The Pleasures of the Screenplay

I mean aside from writing them.

My director of photography on EMMA BLUE, Giorgos Arvanitis (, likes to say that it takes three things to make a film: a good script, a good script and a good script.

But it's not QUITE always enough. THE OUTLAW is a case in point—screenplay by Jules Furthman and the great, the unparalleled Ben Hecht; starring Jane Russell (her debut) and Walter Huston, THE actor of his day if we think of Barrymore as theatre. And yet I never saw a movie lie there quite so dead. The directing of Howard Hughes, even helped out by Howard Hawks, somehow embalms it before your eyes. It's like hearing the actors do a read-through—indeed you watch the film not to watch it but to hear the screenplay.

A screenplay is a poem, with a form as tight and limiting and intricate as a sonnet, and those limitations and intricacies must be made to sing.

I have other favorite screenplays (not that THE OUTLAW is my favorite—it's just that it stands there nude), like THE LONG HOT SUMMER, script by William Faulkner, Irving Ravetch, Harriet Frank Jr: "Well, life is very long and full of surprises, Miz Varner, you may jess bah sumpm yet"; and like Truman Capote’s BEAT THE DEVIL: “Harry, we must beware of those men—they’re desperate characters.” “What makes you say that?” “Not one of them looked at my legs!”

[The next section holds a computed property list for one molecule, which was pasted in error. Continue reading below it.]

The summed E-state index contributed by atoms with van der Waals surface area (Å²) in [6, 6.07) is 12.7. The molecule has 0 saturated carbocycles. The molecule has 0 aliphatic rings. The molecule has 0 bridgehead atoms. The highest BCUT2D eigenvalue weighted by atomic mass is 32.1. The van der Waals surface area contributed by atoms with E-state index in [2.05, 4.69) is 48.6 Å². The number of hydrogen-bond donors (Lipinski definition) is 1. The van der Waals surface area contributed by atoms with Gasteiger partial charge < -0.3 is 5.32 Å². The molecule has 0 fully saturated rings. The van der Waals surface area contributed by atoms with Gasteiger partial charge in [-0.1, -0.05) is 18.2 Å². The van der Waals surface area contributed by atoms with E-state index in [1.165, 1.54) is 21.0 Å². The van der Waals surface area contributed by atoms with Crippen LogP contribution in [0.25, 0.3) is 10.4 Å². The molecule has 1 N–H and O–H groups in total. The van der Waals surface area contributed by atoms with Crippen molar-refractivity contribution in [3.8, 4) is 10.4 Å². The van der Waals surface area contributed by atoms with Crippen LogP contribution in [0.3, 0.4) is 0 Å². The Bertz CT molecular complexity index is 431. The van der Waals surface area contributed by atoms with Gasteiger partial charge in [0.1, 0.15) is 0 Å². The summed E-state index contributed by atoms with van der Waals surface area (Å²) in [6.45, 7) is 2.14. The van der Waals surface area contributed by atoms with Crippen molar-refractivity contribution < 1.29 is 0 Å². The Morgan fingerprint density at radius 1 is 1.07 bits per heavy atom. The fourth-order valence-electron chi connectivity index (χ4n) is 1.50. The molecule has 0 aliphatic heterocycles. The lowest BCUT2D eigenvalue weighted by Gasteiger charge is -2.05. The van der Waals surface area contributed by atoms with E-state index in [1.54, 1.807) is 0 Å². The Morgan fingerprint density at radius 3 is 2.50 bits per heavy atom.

And which Rat Pack movie is this from? Dean: “Where’s my drink?” Frank: “In your hand.” Dean: “Is that my hand?”

But the best of all must be TO HAVE AND HAVE NOT by Faulkner and Furthman. ("Take the money and run," said Papa about Hollywood.)

Hawks told Bogart, "I'm going to pair you with somebody who's even more insolent than you are." So in walks nineteen-year-old Lauren Bacall: "Anybody got a match?"

She calls him Steve, though that's not his name. "Listen, Steve..."

"Wuz ya ever stung by a dead bee?" Walter Brennan asks her. "They lie upside down in the grass and you come along barefoot and step on 'em!"

Drinking in a Martinique bar and the cops come in. Bogey smiles. "A lot of them, aren't there, kid."

The cold beauty who resents Bogey faints as he's operating on her husband. Bogey catches her, carries her into her stateroom to drop her on the bed and hesitates just that instant when Baby comes in and catches this. "Tryna guess her weight?"

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